OTTAWA — Canada Mortgage and Housing Corporation (CMHC) has reported that actual 2023 housing starts were down seven per cent in centres with a population of 10,000 and over across Canada in 2023.
A total of 223,513 housing starts were recorded, compared to 240,590 in 2022, according to data released Jan. 16.
The decline is primarily due to a 25-per-cent decline in single-detached starts in 2023.
Despite the national decline, actual 2023 housing starts were five per cent and 28 per cent higher than in 2022 in Toronto and Vancouver, respectively, driven by higher multi-unit starts. Montreal starts were 37 per cent lower due to large declines in both single-detached and multi-unit starts in 2023.
The six-month trend in housing starts was also lower in December at 249,898 units, down 2.1 per cent from 255,198 units in November. The trend measure is a six-month moving average of the monthly seasonally adjusted annual rate (SAAR) of total housing starts for all areas in Canada.
The monthly SAAR of total housing starts for all areas in Canada increased 18 per cent in December (249,255 units) compared to November (210,918 units). The monthly SAAR of total urban (centres 10,000 population and over) housing starts increased 20 per cent, with 234,705 units recorded. Multi-unit urban starts increased 26 per cent to 191,463 units, while single-detached urban starts decreased two per cent to 43,242 units.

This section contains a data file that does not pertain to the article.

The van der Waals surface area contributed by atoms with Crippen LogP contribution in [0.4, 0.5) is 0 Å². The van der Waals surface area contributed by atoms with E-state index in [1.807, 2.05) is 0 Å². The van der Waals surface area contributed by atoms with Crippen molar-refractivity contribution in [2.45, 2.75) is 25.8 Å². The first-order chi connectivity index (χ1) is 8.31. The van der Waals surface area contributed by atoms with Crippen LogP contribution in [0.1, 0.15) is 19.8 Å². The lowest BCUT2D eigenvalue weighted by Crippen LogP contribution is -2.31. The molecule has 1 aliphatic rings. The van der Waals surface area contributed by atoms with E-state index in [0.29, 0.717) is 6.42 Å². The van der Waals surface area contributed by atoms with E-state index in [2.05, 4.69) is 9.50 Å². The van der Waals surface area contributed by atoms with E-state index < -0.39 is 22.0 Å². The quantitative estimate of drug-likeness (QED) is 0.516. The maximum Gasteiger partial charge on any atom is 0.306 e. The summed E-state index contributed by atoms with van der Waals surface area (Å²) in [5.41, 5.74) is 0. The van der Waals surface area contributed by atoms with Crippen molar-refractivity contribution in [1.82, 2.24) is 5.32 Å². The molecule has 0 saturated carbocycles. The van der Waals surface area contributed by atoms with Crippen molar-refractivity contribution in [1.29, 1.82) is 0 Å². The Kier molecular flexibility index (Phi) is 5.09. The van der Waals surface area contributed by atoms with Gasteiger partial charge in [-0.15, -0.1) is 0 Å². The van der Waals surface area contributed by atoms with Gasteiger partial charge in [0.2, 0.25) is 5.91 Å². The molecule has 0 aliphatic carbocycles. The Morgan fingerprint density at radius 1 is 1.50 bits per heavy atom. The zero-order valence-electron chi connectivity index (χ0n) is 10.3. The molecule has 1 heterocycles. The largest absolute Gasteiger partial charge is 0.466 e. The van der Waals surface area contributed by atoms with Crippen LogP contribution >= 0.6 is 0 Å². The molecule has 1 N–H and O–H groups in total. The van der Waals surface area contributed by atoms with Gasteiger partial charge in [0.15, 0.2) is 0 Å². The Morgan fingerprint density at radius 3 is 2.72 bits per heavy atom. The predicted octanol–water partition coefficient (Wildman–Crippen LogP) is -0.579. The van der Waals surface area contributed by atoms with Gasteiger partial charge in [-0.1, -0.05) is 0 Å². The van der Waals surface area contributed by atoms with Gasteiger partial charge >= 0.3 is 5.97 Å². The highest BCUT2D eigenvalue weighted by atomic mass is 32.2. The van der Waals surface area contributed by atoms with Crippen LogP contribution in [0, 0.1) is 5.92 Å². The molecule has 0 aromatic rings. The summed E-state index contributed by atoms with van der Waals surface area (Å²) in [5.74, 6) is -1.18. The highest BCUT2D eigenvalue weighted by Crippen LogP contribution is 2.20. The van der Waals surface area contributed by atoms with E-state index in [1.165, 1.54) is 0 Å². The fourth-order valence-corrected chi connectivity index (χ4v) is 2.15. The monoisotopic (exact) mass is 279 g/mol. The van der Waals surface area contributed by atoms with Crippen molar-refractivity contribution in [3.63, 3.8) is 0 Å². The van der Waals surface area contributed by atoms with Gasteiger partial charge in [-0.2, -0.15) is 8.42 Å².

Total SAAR housing starts were down 35 per cent in Toronto, driven by a significant decline in multi-unit starts. Montreal and Vancouver posted gains of 66 per cent and 92 per cent respectively, due to sizeable increases in multi-unit starts.
“Following record and near-record highs in 2021 and 2022, housing starts dipped in 2023, but still significantly outperformed expectations for the year,” said the CMHC’s chief economist Bob Dugan in a release. “The decline was driven mainly by a sharp drop-off in single-detached starts and tighter economic conditions affecting multi-unit starts in the year’s final quarter.
“The recent monthly multi-unit volatility is not surprising as we’re now starting to see 2023’s challenging borrowing conditions and labour shortages in the housing starts numbers and we expect to see continued downward pressure in the coming months.”